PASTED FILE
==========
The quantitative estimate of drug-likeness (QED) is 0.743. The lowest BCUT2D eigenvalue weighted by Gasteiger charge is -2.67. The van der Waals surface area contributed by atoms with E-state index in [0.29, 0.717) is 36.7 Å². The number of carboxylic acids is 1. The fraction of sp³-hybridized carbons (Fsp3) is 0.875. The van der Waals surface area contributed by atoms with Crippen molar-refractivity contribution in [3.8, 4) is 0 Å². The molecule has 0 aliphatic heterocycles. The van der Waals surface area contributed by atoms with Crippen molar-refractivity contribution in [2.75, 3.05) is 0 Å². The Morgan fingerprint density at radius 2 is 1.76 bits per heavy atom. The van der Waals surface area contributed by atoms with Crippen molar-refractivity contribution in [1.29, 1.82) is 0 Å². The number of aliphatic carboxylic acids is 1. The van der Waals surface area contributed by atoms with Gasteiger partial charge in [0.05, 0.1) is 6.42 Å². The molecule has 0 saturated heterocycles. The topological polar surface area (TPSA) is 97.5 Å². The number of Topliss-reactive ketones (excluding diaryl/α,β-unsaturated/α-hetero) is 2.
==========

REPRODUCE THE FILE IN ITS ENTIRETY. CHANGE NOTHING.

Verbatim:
The quantitative estimate of drug-likeness (QED) is 0.743. The lowest BCUT2D eigenvalue weighted by Gasteiger charge is -2.67. The van der Waals surface area contributed by atoms with E-state index in [0.29, 0.717) is 36.7 Å². The number of carboxylic acids is 1. The fraction of sp³-hybridized carbons (Fsp3) is 0.875. The van der Waals surface area contributed by atoms with Crippen molar-refractivity contribution in [3.8, 4) is 0 Å². The molecule has 0 aliphatic heterocycles. The van der Waals surface area contributed by atoms with Crippen molar-refractivity contribution in [2.75, 3.05) is 0 Å². The Morgan fingerprint density at radius 2 is 1.76 bits per heavy atom. The van der Waals surface area contributed by atoms with Crippen molar-refractivity contribution in [1.29, 1.82) is 0 Å². The number of aliphatic carboxylic acids is 1. The van der Waals surface area contributed by atoms with Gasteiger partial charge in [0.05, 0.1) is 6.42 Å². The molecule has 0 saturated heterocycles. The topological polar surface area (TPSA) is 97.5 Å². The number of Topliss-reactive ketones (excluding diaryl/α,β-unsaturated/α-hetero) is 2.